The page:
The Importance of Having a Voice
We told the board members in a face-to-face meeting that we would return only when they met three conditions: no prior review, more student input, and student control of editorial decisions.
On Friday, August 17, we negotiated. Members of the board of directors emphasized that the proposed changes were the work of one board member and did not reflect the entire board’s views. Students were given back editorial control with no prior review of the publication. The following Monday, a few members of the board interviewed me and the former managing editor to discuss our plans for moving forward. Following our interviews, we were reinstated. The next day, the section editors also returned to their desks, and the student newsroom was revived.
The supportive emails, tweets, Facebook messages, and phone calls we received from alumni, journalists, and individuals nationwide were phenomenal and much appreciated — including support from the Student Press Law Center and the Society of Professional Journalists.
Instead of damaging the reputation of the paper, I think our walkout made The Red & Black brand stronger by showing that our staff is dedicated and courageous enough to stand up for the integrity of the institution.
In the end, this happened because students were not included in the conversations that led to the memo. After numerous discussions with board members following the incident, I have faith that the lines of communication between students and the board, which had been closed, are now open again. As a result, the relationship between the students and the board now has the potential to be stronger than ever.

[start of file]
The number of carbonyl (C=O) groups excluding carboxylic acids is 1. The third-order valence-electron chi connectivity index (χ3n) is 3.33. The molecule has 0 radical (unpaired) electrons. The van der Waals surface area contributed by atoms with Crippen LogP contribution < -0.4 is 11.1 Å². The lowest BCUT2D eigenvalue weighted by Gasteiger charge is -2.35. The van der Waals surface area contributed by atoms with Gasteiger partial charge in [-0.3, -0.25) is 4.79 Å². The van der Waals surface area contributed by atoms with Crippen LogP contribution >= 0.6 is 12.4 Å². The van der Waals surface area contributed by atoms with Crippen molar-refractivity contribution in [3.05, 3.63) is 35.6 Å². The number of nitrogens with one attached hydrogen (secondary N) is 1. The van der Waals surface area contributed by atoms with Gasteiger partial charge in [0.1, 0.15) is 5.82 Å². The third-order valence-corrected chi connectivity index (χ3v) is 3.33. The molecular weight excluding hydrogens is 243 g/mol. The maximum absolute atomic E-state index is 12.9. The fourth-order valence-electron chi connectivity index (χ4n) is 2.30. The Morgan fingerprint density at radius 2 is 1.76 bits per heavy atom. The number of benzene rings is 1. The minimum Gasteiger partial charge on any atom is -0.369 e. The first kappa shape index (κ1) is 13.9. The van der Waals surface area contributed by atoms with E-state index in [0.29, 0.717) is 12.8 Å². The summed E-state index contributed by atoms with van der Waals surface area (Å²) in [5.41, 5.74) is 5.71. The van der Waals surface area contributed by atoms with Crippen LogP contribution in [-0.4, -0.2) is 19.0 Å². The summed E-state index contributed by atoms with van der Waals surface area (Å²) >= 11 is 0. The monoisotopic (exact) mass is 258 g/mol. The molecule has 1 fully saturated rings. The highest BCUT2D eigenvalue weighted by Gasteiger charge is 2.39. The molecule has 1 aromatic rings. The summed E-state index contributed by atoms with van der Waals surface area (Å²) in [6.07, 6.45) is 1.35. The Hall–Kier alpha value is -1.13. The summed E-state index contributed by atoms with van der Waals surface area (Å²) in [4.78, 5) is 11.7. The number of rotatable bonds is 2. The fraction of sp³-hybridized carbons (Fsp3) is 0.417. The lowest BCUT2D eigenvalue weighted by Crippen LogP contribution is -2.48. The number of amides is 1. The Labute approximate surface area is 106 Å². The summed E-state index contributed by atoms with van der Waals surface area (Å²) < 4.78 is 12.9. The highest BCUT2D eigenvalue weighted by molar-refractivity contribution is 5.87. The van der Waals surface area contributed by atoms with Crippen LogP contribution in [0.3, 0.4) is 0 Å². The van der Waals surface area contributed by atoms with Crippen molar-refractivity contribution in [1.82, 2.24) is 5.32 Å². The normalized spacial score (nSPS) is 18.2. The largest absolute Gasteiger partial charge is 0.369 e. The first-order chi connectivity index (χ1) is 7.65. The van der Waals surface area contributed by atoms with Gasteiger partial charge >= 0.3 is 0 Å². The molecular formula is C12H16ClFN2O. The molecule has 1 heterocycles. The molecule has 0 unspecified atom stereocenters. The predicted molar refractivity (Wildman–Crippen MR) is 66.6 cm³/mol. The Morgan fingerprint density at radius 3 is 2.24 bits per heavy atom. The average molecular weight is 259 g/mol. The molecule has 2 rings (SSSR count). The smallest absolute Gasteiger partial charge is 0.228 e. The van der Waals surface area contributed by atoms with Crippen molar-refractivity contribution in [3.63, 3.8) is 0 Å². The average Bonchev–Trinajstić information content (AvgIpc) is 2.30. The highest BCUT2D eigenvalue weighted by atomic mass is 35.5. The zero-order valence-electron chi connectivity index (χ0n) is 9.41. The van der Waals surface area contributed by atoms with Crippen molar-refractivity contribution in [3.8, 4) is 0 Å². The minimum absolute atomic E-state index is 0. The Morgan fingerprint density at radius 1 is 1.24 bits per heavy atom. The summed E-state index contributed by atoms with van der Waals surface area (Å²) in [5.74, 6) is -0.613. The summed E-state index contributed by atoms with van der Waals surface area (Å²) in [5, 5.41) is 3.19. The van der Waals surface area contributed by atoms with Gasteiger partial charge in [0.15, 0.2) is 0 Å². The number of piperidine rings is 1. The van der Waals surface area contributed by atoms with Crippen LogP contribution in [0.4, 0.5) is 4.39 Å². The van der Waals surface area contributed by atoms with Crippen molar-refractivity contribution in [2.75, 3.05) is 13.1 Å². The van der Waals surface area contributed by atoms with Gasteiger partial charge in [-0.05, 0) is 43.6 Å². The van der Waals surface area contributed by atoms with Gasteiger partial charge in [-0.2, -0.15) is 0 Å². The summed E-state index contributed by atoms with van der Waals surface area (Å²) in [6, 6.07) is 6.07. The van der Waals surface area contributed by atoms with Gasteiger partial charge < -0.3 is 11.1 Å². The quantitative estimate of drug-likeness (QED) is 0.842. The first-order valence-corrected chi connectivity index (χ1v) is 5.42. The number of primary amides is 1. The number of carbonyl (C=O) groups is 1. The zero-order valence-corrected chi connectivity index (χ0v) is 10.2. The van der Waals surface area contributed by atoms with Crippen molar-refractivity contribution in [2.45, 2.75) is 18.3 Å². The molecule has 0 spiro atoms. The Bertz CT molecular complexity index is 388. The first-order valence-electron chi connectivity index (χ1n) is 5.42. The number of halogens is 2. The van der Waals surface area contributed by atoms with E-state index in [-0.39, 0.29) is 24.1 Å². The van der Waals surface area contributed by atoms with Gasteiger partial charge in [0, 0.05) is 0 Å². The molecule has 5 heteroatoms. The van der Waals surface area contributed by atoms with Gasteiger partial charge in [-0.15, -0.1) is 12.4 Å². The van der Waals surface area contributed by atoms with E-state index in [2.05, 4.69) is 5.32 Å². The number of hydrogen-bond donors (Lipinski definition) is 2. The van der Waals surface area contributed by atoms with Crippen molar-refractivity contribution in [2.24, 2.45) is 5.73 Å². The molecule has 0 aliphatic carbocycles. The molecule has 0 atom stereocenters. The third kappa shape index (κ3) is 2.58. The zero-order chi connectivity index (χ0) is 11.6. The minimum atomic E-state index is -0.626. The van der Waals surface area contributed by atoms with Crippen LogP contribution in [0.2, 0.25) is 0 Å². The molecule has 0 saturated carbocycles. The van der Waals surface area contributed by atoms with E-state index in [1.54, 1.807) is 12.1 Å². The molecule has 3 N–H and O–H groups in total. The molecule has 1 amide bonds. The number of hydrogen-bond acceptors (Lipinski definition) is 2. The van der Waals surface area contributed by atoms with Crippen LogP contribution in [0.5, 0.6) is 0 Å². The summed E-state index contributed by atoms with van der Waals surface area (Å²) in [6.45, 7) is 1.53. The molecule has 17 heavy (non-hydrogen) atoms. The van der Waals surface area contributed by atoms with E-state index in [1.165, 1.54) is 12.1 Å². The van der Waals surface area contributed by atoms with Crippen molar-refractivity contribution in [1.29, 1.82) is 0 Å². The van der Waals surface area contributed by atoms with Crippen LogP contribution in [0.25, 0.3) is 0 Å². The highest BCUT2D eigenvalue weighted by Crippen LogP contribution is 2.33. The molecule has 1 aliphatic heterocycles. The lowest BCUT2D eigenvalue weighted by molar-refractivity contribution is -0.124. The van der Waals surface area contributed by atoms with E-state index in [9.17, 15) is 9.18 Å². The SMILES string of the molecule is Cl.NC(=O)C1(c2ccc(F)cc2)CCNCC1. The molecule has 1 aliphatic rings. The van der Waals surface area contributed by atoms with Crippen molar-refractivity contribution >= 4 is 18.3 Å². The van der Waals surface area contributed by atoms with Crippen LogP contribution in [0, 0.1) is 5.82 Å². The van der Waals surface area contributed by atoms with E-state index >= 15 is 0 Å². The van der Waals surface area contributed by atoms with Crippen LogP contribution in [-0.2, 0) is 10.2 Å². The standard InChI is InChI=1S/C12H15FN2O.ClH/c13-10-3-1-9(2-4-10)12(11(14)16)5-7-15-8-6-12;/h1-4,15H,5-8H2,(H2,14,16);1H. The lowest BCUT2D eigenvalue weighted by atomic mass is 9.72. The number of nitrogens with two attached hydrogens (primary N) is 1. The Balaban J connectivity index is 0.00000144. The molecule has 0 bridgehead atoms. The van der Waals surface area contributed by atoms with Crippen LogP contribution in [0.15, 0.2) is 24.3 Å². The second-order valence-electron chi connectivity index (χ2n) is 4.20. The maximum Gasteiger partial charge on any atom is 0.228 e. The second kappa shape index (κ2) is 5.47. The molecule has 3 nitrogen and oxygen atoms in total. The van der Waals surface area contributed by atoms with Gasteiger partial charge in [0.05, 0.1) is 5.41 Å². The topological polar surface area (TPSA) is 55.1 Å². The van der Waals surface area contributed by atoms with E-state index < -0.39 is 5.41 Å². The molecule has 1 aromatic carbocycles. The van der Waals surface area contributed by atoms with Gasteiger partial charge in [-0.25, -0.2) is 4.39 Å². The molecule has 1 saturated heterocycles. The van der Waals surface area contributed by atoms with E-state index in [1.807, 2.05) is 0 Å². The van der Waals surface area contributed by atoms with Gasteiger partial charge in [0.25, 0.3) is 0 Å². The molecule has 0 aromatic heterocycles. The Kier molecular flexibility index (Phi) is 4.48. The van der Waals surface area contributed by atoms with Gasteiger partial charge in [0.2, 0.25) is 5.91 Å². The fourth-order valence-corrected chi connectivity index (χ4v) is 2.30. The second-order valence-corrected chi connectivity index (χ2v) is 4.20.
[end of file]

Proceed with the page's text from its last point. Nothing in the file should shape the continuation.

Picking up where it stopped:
It wasn’t easy to walk out of the newspaper we had loved and worked at for years. We wouldn’t have done it if we hadn’t felt ignored and silenced.
All we wanted was our voice back, and our walkout was the only way to get that in the absence of open lines of communication. We have been promised two seats on the board of directors, which is a huge step in the right direction.
An Independent Future
Working alongside fellow students to produce a newspaper allows us to learn from each other’s experiences and be held accountable for our mistakes, as opposed to just submitting articles to a professor in a classroom. If we had surrendered student editorial control, we would have lost not only our freedom of speech, but the opportunity to choose our experiments and learn from them.
During my time at The Red & Black, I’ve grown as a reporter. I’ve learned about ethical journalism and the importance of journalistic integrity. It was these same insights that guided us in our decision to walk out and during our negotiations.
I sincerely hope that, 30 years from now, when a freshman walks in to submit an application to work at The Red & Black, he’ll enter a newsroom full of enthusiastic student journalists who are not only the watchdogs of the community, but of themselves as well.
This wasn’t just about making sure we got to choose the headlines we wanted. It was also about preserving an environment in which students learned from one another. It was about making sure future generations of student journalists enjoy the same freedoms, and deal with the same responsibilities, that makes the staff of The Red & Black more than just students. It makes us journalists.